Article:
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object(Timber\Post)#3711 (44) { ["ImageClass"]=> string(12) "Timber\Image" ["PostClass"]=> string(11) "Timber\Post" ["TermClass"]=> string(11) "Timber\Term" ["object_type"]=> string(4) "post" ["custom"]=> array(5) { ["_wp_attached_file"]=> string(14) "RB_200JBRB.pdf" ["wpmf_size"]=> string(5) "28933" ["wpmf_filetype"]=> string(3) "pdf" ["wpmf_order"]=> string(1) "0" ["searchwp_content"]=> string(14165) "Research Brief Public Policy Institute of California FEBRUARY 2000 ISSUE #29 School Resources and Student Achievement in California Since the early 1970s, ballot initiatives and court rulings have sought to equalize funding across California schools. Yet 30 years later, variations in funding remain both across and within school districts. Moreover, although “funding per pupil” provides a readily available and understandable measure of school resources within a district, it provides little insight into how individual schools spend their revenues. For example, one school might choose to have smaller class sizes, financing this choice by hiring less-experienced teachers. Another might have higher administrative costs and might choose to economize by hiring fewer teachers, thereby increasing class size. Statewide surveys conducted by the Public Policy Institute of California in 1998 and 1999 found that Californians consider schools and education by far the most pressing problems facing the state. In light of this ongoing concern, three PPIC researchers—Julian R. Betts, Kim S. Rueben, and Anne Danenberg—undertook a study to answer several critical questions about California’s K–12 schools: 1. How do school resources—measured in terms of class size, curriculum, and teachers’ education, credentials, and experience—vary among schools? 2. Do schools serving relatively disadvantaged populations tend to receive fewer resources? 3. Do existing inequalities in school resources contribute to unequal student outcomes? The researchers also examined how school resources and student outcomes vary by geographic location throughout the state. Their report, Equal Resources, Equal Outcomes? The Distribution of School Resources and Student Achievement in California, includes separate analyses for three grade spans—K–6, 6–8, and 9–12. The report presents detailed measures of resources at the school and classroom level and relates these resources to student achievement, as captured in the first statewide administration of the Stanford 9 achievement test in 1998. Equal Resources? Average class size differs little across schools. However, teacher preparation and high school curriculum vary considerably. Figure 1 shows how certain teacher characteristics differ among K–6 schools with and without a shortage of teacher skills. (The researchers identified the schools with and without skills shortages by ranking schools on the given skill shortage and identifying the schools ranked 75th and 25th out of 100, respectively.) The three measures in this figure point to much variation across schools in the number of teachers with low levels of preparation. Lack of full certification is especially striking. Among schools with little or no skills shortage, all teachers have full certification; among schools with a significant skills shortage, nearly 20 percent of the teachers lack full certification. Among middle schools and high schools, variations in teacher preparation are similar but slightly smaller. Like teacher preparation, high school curriculum varies considerably in terms of the percentage and number of advanced course offerings—i.e., courses that satisfy entrance requirements at the University of California (the “a–f ” courses) and Advanced Placement (AP) courses. The absence of AP courses at a school could reflect a lack of supply, a lack of demand, or both. The school may simply be failing to provide these classes, or the students may not be demanding them. Lack of demand could have several possible causes. For example, poor preparation in their earlier schooling may mean that students are not ready for advanced courses in high school. Percentage of teachers Figure 1—Distribution of Teacher Characteristics Across K–6 Schools Schools with little or no skills shortage Schools with significant skills shortage 35 30 25 20 15 10 5 0 0–2 years experience Bachelor’s degree or less Not fully credentialed Large inequalities in teacher preparation exist among California schools. Geographic Variations Analysis of teacher preparation and curriculum offerings in urban, rural, and suburban schools revealed that urban schools, by most measures, have a far higher percentage of teachers with low preparation levels. For example, as shown in Figure 2, 26 percent of the teachers in urban elementary schools have only a bachelor’s degree or less, compared to 12 percent of the teachers in suburban schools and 11 percent in rural schools. Similar disparities exist in middle schools and high schools. At the high school level, rural schools tend to offer considerably smaller percentages of “a–f ” and AP courses than do urban and suburban schools. Disadvantaged Students Schools serving relatively disadvantaged populations of students receive fewer resources. To conduct this analysis, the researchers divided elementary schools into five socioeconomic status (SES) groups, based on the proportion of students participating in free or reduced-price lunch programs. As shown in Figure 3, the median percentage of teachers with two or less years of experience was 24 percent in the bottom SES quintile and 17 percent in the top quintile. Thirty-three percent of the teachers in the bottom group had only a bachelor’s degree or less, compared to 9 percent in the top quintile. Twenty-two percent of the teachers in the bottom quintile were not fully certified, compared to 2 percent in the top quintile. Percentage of teachers Figure 3—Distribution of Teacher Characteristics Across K–6 Schools, by SES Lowest-SES schools Highest-SES schools 35 30 25 20 15 10 5 0 0–2 years Bachelor’s Not fully experience degree or less credentialed Percentage of teachers Figure 2—Distribution of Teacher Characteristics Across K–6 Schools, by Location 30 Urban 25 Suburban Rural 20 15 10 5 0 0–2 years Bachelor’s Without full experience degree or less credential K–6 schools in urban areas have a higher percentage of less-prepared techers. K–6 schools serving more-disadvantaged students have a higher percentage of less-prepared teachers. The statewide inequities in school resources among disadvantaged students are similarly replicated within districts: In other words, within a given district, schools with particularly disadvantaged students are likely to have less-educated and less-experienced teachers and, at the high school level, to offer fewer AP courses. Equal Outcomes? California students lagged behind national norms on the Stanford 9 reading and math tests by substantial margins. In a typical grade, only about 40–45 percent of the state’s students scored at or above the national median. (If California’s students had the same achievement levels as elsewhere, 50 Percentage above national median Figure 4—Relation of California Students to National Median (1998 Stanford 9 Math Test) 60 Percent of non-LEP 50 40 Percent of all students 30 20 Percent of LEP 10 0 2 3 4 5 6 7 8 9 10 11 Grade If LEP students are excluded from the sample, 44 to 53 percent of California’s students perform at or above national norms in math. percent of the state’s students should score at or above the national median.) The unusually high proportion of limited English proficient (LEP) students in California accounts for at least two-thirds of the gaps in math and reading performance. Figure 4 shows the results for the Stanford 9 math test, with and without LEP students factored into the totals. One of the study’s most important questions was whether and how school characteristics related to student achievement, which varies widely across schools, even when LEP students are excluded from the sample. Among school resources, the level of teacher experience and the percentage of teachers without a full credential are the variables most strongly related to student outcomes. However, the most important factor relating to student outcomes is SES, as revealed in Figure 5. The figure shows the predicted change in the percentage of students scoring at or above the national norms in reading in grade 5 that result from changing school characteristics from low to average to high. The first set of bars shows the predicted increase in student performance that results in changing from a low-SES school to a highSES school, holding everything else constant. Similarly, the other bars show the predicted achievement of students as they move from a low to a high level of a given resource. Clearly, student SES is the characteristic most strongly related to these test scores. Percentage above national median Policy Implications and Recommendations The findings of this study have strong implications for a number of current policy issues in California. Supply and Distribution of Teachers Teacher education, experience, and certification are linked to student achievement. Thus, it follows that the supply of highly trained and fully certified teachers in California should be expanded. However, shortages of qualified teachers are more evident in certain geographic areas and in schools serving the most-disadvantaged populations. Thus, it is unlikely that simply expanding the supply of teachers will eliminate either of these inequities. Differential cost-of-living adjustments across school districts might help reduce particular geographic shortages, especially if accompanied by incentives for districts to direct the additional money toward increasing the level of teacher preparation. Similarly, offering salary incentives to highly qualified teachers who choose to teach in schools in disadvantaged areas might help reduce the other inequalities associated with student SES. It seems highly likely that the recent initiative to reduce class size in grades K–3 contributed to the high percentage of elementary school teachers who lack adequate preparation. Schools in disadvantaged areas seem particularly hard pressed to recruit experienced, highly educated, fully credentialed teachers. Thus, it would be prudent for the state to postpone any further major reforms to public education until it has conducted a thorough analysis of the likely consequences of the proposed change for the supply of and demand for California teachers. Figure 5—Predicted Percentage of Grade 5 Non-LEP Students Scoring Above the National Median, Given Different Levels of School Characteristics (1998 Stanford 9 Reading Test) 60 Low 50 Median High 40 30 20 10 0 SES Teacher Fully Teacher Class experience certified education size Student SES appears to play a dominant role in student outcomes. Devolution of Authority to School Districts Given the evidence in this study of unequal resource allocations within districts, it seems unlikely that devolution of authority to school districts will equalize resources among schools and, in fact, it could work in the opposite direction. The state may want to require or at least encourage districts to reduce within-district resource inequities, especially those related to teachers, in return for greater local control over teaching methods and curriculum. Inequalities in High School Curriculum California’s high schools vary considerably in the proportion of college-preparatory “a–f ” and AP classes they offer. Three things might help reduce these variations. First, smaller schools and districts offer fewer AP courses as a percentage of total classes. Such schools could use a combination of course-sharing with other schools, “distance learning” through the Internet, or other innovative solutions to narrow the gaps in AP course availability. The most costeffective solution might be to encourage promising students to take courses at nearby community colleges. Second, variations in teacher education partly account for variations in AP offerings. It seems naive to believe that a simple edict that all schools statewide offer identical sets of AP courses can succeed, unless inequalities in teacher preparation are addressed first. Third, weaknesses in curriculum in middle schools and even elementary schools may limit students’ ability to undertake AP courses in high school. Thus, reforms to remedy the situation must begin much earlier than high school. School Accountability The 1999 Public Schools Accountability Act rewards schools that meet or make adequate progress toward meeting state standards. It also threatens schools at the bottom end of the state rankings with tough sanctions, should they fail to adequately improve. The schools most likely to be sanctioned are low-SES schools. Thus, an unintended side-effect of the accountability reforms may be to dissuade principals and teachers from working in schools serving disadvantaged populations. To reduce this risk, rewards and punishments should be based in part on performance relative to other schools serving similar student populations. Measures of performance should also be based on improvements in student performance rather than simply on level of achievement relative to other schools. Finally, the goal of this reform effort might be more effectively realized by funneling considerable additional resources into schools in disadvantaged areas, while phasing in sanctions gradually, so that schools with more disadvantaged populations have a reasonable opportunity to improve outcomes. This research brief summarizes a report by Julian R. Betts, Kim S. Rueben, and Anne Danenberg, Equal Resources, Equal Outcomes? The Distribution of School Resources and Student Achievement in California (2000, 402 pp., $25.00, ISBN: 1-58213-015-9). The report may be ordered by phone at (800) 232-5343 [mainland U.S.] or (415) 291-4415 [Canada, Hawaii, overseas]. A copy of the full text is also available on the Internet (www.ppic.org). The Public Policy Institute of California is a private, nonprofit organization dedicated to independent, objective, nonpartisan research on economic, social, and political issues affecting California. PUBLIC POLICY INSTITUTE OF CALIFORNIA 500 Washington Street, Suite 800 • San Francisco, California 94111 Telephone: (415) 291-4400 • Fax: (415) 291-4401 info@ppic.org • www.ppic.org" } ["___content":protected]=> string(106) "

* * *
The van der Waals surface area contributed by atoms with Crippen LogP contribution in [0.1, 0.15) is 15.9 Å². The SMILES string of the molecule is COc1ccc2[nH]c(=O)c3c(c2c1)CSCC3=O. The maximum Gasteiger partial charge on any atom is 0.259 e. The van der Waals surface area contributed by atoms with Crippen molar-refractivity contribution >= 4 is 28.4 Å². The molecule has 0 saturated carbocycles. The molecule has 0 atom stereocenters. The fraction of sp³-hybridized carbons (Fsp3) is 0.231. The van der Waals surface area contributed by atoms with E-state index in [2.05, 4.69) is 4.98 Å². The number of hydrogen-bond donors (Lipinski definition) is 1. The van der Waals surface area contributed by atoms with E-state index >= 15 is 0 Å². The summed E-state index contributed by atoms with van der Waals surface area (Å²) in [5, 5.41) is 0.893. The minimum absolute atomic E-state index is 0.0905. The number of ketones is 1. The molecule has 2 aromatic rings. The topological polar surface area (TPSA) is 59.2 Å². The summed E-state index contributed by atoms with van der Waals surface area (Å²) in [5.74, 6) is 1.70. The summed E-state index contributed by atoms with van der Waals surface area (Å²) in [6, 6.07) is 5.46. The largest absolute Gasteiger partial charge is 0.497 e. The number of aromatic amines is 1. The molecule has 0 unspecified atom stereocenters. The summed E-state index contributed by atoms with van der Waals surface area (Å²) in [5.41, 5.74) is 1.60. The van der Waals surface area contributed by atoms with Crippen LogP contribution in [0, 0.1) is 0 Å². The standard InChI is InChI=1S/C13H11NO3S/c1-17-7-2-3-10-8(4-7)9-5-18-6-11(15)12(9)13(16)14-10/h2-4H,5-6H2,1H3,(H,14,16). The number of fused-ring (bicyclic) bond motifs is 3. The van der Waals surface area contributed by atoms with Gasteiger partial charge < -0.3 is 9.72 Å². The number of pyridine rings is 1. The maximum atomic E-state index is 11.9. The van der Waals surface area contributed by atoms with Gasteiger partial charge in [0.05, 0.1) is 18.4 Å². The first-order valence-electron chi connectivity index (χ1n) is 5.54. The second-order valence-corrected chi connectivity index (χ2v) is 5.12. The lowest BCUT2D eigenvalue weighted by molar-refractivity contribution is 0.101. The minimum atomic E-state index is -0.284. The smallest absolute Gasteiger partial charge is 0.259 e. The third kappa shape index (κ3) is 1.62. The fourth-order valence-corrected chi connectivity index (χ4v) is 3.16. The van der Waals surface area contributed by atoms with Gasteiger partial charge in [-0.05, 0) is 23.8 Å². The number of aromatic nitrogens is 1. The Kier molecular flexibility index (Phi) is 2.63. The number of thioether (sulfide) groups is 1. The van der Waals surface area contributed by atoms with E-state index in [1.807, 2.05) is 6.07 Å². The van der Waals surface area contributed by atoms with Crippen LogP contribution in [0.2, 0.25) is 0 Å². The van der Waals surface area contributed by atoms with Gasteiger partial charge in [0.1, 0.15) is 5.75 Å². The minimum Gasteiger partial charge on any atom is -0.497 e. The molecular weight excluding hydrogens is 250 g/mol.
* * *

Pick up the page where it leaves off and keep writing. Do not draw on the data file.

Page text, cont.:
RB 200JBRB

" ["_permalink":protected]=> string(99) "https://www.ppic.org/publication/school-resources-and-student-achievement-in-california/rb_200jbrb/" ["_next":protected]=> array(0) { } ["_prev":protected]=> array(0) { } ["_css_class":protected]=> NULL ["id"]=> int(8202) ["ID"]=> int(8202) ["post_author"]=> string(1) "1" ["post_content"]=> string(0) "" ["post_date"]=> string(19) "2017-05-20 02:35:40" ["post_excerpt"]=> string(0) "" ["post_parent"]=> int(3341) ["post_status"]=> string(7) "inherit" ["post_title"]=> string(10) "RB 200JBRB" ["post_type"]=> string(10) "attachment" ["slug"]=> string(10) "rb_200jbrb" ["__type":protected]=> NULL ["_wp_attached_file"]=> string(14) "RB_200JBRB.pdf" ["wpmf_size"]=> string(5) "28933" ["wpmf_filetype"]=> string(3) "pdf" ["wpmf_order"]=> string(1) "0" ["searchwp_content"]=> string(14165) "Research Brief Public Policy Institute of California FEBRUARY 2000 ISSUE #29 School Resources and Student Achievement in California Since the early 1970s, ballot initiatives and court rulings have sought to equalize funding across California schools. Yet 30 years later, variations in funding remain both across and within school districts. Moreover, although “funding per pupil” provides a readily available and understandable measure of school resources within a district, it provides little insight into how individual schools spend their revenues. For example, one school might choose to have smaller class sizes, financing this choice by hiring less-experienced teachers. Another might have higher administrative costs and might choose to economize by hiring fewer teachers, thereby increasing class size. Statewide surveys conducted by the Public Policy Institute of California in 1998 and 1999 found that Californians consider schools and education by far the most pressing problems facing the state. In light of this ongoing concern, three PPIC researchers—Julian R. Betts, Kim S. Rueben, and Anne Danenberg—undertook a study to answer several critical questions about California’s K–12 schools: 1. How do school resources—measured in terms of class size, curriculum, and teachers’ education, credentials, and experience—vary among schools? 2. Do schools serving relatively disadvantaged populations tend to receive fewer resources? 3. Do existing inequalities in school resources contribute to unequal student outcomes? The researchers also examined how school resources and student outcomes vary by geographic location throughout the state. Their report, Equal Resources, Equal Outcomes? The Distribution of School Resources and Student Achievement in California, includes separate analyses for three grade spans—K–6, 6–8, and 9–12. The report presents detailed measures of resources at the school and classroom level and relates these resources to student achievement, as captured in the first statewide administration of the Stanford 9 achievement test in 1998. Equal Resources? Average class size differs little across schools. However, teacher preparation and high school curriculum vary considerably. Figure 1 shows how certain teacher characteristics differ among K–6 schools with and without a shortage of teacher skills. (The researchers identified the schools with and without skills shortages by ranking schools on the given skill shortage and identifying the schools ranked 75th and 25th out of 100, respectively.) The three measures in this figure point to much variation across schools in the number of teachers with low levels of preparation. Lack of full certification is especially striking. Among schools with little or no skills shortage, all teachers have full certification; among schools with a significant skills shortage, nearly 20 percent of the teachers lack full certification. Among middle schools and high schools, variations in teacher preparation are similar but slightly smaller. Like teacher preparation, high school curriculum varies considerably in terms of the percentage and number of advanced course offerings—i.e., courses that satisfy entrance requirements at the University of California (the “a–f ” courses) and Advanced Placement (AP) courses. The absence of AP courses at a school could reflect a lack of supply, a lack of demand, or both. The school may simply be failing to provide these classes, or the students may not be demanding them. Lack of demand could have several possible causes. For example, poor preparation in their earlier schooling may mean that students are not ready for advanced courses in high school. Percentage of teachers Figure 1—Distribution of Teacher Characteristics Across K–6 Schools Schools with little or no skills shortage Schools with significant skills shortage 35 30 25 20 15 10 5 0 0–2 years experience Bachelor’s degree or less Not fully credentialed Large inequalities in teacher preparation exist among California schools. Geographic Variations Analysis of teacher preparation and curriculum offerings in urban, rural, and suburban schools revealed that urban schools, by most measures, have a far higher percentage of teachers with low preparation levels. For example, as shown in Figure 2, 26 percent of the teachers in urban elementary schools have only a bachelor’s degree or less, compared to 12 percent of the teachers in suburban schools and 11 percent in rural schools. Similar disparities exist in middle schools and high schools. At the high school level, rural schools tend to offer considerably smaller percentages of “a–f ” and AP courses than do urban and suburban schools. Disadvantaged Students Schools serving relatively disadvantaged populations of students receive fewer resources. To conduct this analysis, the researchers divided elementary schools into five socioeconomic status (SES) groups, based on the proportion of students participating in free or reduced-price lunch programs. As shown in Figure 3, the median percentage of teachers with two or less years of experience was 24 percent in the bottom SES quintile and 17 percent in the top quintile. Thirty-three percent of the teachers in the bottom group had only a bachelor’s degree or less, compared to 9 percent in the top quintile. Twenty-two percent of the teachers in the bottom quintile were not fully certified, compared to 2 percent in the top quintile. Percentage of teachers Figure 3—Distribution of Teacher Characteristics Across K–6 Schools, by SES Lowest-SES schools Highest-SES schools 35 30 25 20 15 10 5 0 0–2 years Bachelor’s Not fully experience degree or less credentialed Percentage of teachers Figure 2—Distribution of Teacher Characteristics Across K–6 Schools, by Location 30 Urban 25 Suburban Rural 20 15 10 5 0 0–2 years Bachelor’s Without full experience degree or less credential K–6 schools in urban areas have a higher percentage of less-prepared techers. K–6 schools serving more-disadvantaged students have a higher percentage of less-prepared teachers. The statewide inequities in school resources among disadvantaged students are similarly replicated within districts: In other words, within a given district, schools with particularly disadvantaged students are likely to have less-educated and less-experienced teachers and, at the high school level, to offer fewer AP courses. Equal Outcomes? California students lagged behind national norms on the Stanford 9 reading and math tests by substantial margins. In a typical grade, only about 40–45 percent of the state’s students scored at or above the national median. (If California’s students had the same achievement levels as elsewhere, 50 Percentage above national median Figure 4—Relation of California Students to National Median (1998 Stanford 9 Math Test) 60 Percent of non-LEP 50 40 Percent of all students 30 20 Percent of LEP 10 0 2 3 4 5 6 7 8 9 10 11 Grade If LEP students are excluded from the sample, 44 to 53 percent of California’s students perform at or above national norms in math. percent of the state’s students should score at or above the national median.) The unusually high proportion of limited English proficient (LEP) students in California accounts for at least two-thirds of the gaps in math and reading performance. Figure 4 shows the results for the Stanford 9 math test, with and without LEP students factored into the totals. One of the study’s most important questions was whether and how school characteristics related to student achievement, which varies widely across schools, even when LEP students are excluded from the sample. Among school resources, the level of teacher experience and the percentage of teachers without a full credential are the variables most strongly related to student outcomes. However, the most important factor relating to student outcomes is SES, as revealed in Figure 5. The figure shows the predicted change in the percentage of students scoring at or above the national norms in reading in grade 5 that result from changing school characteristics from low to average to high. The first set of bars shows the predicted increase in student performance that results in changing from a low-SES school to a highSES school, holding everything else constant. Similarly, the other bars show the predicted achievement of students as they move from a low to a high level of a given resource. Clearly, student SES is the characteristic most strongly related to these test scores. Percentage above national median Policy Implications and Recommendations The findings of this study have strong implications for a number of current policy issues in California. Supply and Distribution of Teachers Teacher education, experience, and certification are linked to student achievement. Thus, it follows that the supply of highly trained and fully certified teachers in California should be expanded. However, shortages of qualified teachers are more evident in certain geographic areas and in schools serving the most-disadvantaged populations. Thus, it is unlikely that simply expanding the supply of teachers will eliminate either of these inequities. Differential cost-of-living adjustments across school districts might help reduce particular geographic shortages, especially if accompanied by incentives for districts to direct the additional money toward increasing the level of teacher preparation. Similarly, offering salary incentives to highly qualified teachers who choose to teach in schools in disadvantaged areas might help reduce the other inequalities associated with student SES. It seems highly likely that the recent initiative to reduce class size in grades K–3 contributed to the high percentage of elementary school teachers who lack adequate preparation. Schools in disadvantaged areas seem particularly hard pressed to recruit experienced, highly educated, fully credentialed teachers. Thus, it would be prudent for the state to postpone any further major reforms to public education until it has conducted a thorough analysis of the likely consequences of the proposed change for the supply of and demand for California teachers. Figure 5—Predicted Percentage of Grade 5 Non-LEP Students Scoring Above the National Median, Given Different Levels of School Characteristics (1998 Stanford 9 Reading Test) 60 Low 50 Median High 40 30 20 10 0 SES Teacher Fully Teacher Class experience certified education size Student SES appears to play a dominant role in student outcomes. Devolution of Authority to School Districts Given the evidence in this study of unequal resource allocations within districts, it seems unlikely that devolution of authority to school districts will equalize resources among schools and, in fact, it could work in the opposite direction. The state may want to require or at least encourage districts to reduce within-district resource inequities, especially those related to teachers, in return for greater local control over teaching methods and curriculum. Inequalities in High School Curriculum California’s high schools vary considerably in the proportion of college-preparatory “a–f ” and AP classes they offer. Three things might help reduce these variations. First, smaller schools and districts offer fewer AP courses as a percentage of total classes. Such schools could use a combination of course-sharing with other schools, “distance learning” through the Internet, or other innovative solutions to narrow the gaps in AP course availability. The most costeffective solution might be to encourage promising students to take courses at nearby community colleges. Second, variations in teacher education partly account for variations in AP offerings. It seems naive to believe that a simple edict that all schools statewide offer identical sets of AP courses can succeed, unless inequalities in teacher preparation are addressed first. Third, weaknesses in curriculum in middle schools and even elementary schools may limit students’ ability to undertake AP courses in high school. Thus, reforms to remedy the situation must begin much earlier than high school. School Accountability The 1999 Public Schools Accountability Act rewards schools that meet or make adequate progress toward meeting state standards. It also threatens schools at the bottom end of the state rankings with tough sanctions, should they fail to adequately improve. The schools most likely to be sanctioned are low-SES schools. Thus, an unintended side-effect of the accountability reforms may be to dissuade principals and teachers from working in schools serving disadvantaged populations. To reduce this risk, rewards and punishments should be based in part on performance relative to other schools serving similar student populations. Measures of performance should also be based on improvements in student performance rather than simply on level of achievement relative to other schools. Finally, the goal of this reform effort might be more effectively realized by funneling considerable additional resources into schools in disadvantaged areas, while phasing in sanctions gradually, so that schools with more disadvantaged populations have a reasonable opportunity to improve outcomes. This research brief summarizes a report by Julian R. Betts, Kim S. Rueben, and Anne Danenberg, Equal Resources, Equal Outcomes? The Distribution of School Resources and Student Achievement in California (2000, 402 pp., $25.00, ISBN: 1-58213-015-9). The report may be ordered by phone at (800) 232-5343 [mainland U.S.] or (415) 291-4415 [Canada, Hawaii, overseas]. A copy of the full text is also available on the Internet (www.ppic.org). The Public Policy Institute of California is a private, nonprofit organization dedicated to independent, objective, nonpartisan research on economic, social, and political issues affecting California. PUBLIC POLICY INSTITUTE OF CALIFORNIA 500 Washington Street, Suite 800 • San Francisco, California 94111 Telephone: (415) 291-4400 • Fax: (415) 291-4401 info@ppic.org • www.ppic.org" ["post_date_gmt"]=> string(19) "2017-05-20 09:35:40" ["comment_status"]=> string(4) "open" ["ping_status"]=> string(6) "closed" ["post_password"]=> string(0) "" ["post_name"]=> string(10) "rb_200jbrb" ["to_ping"]=> string(0) "" ["pinged"]=> string(0) "" ["post_modified"]=> string(19) "2017-05-20 02:35:40" ["post_modified_gmt"]=> string(19) "2017-05-20 09:35:40" ["post_content_filtered"]=> string(0) "" ["guid"]=> string(52) "http://148.62.4.17/wp-content/uploads/RB_200JBRB.pdf" ["menu_order"]=> int(0) ["post_mime_type"]=> string(15) "application/pdf" ["comment_count"]=> string(1) "0" ["filter"]=> string(3) "raw" ["status"]=> string(7) "inherit" ["attachment_authors"]=> bool(false) }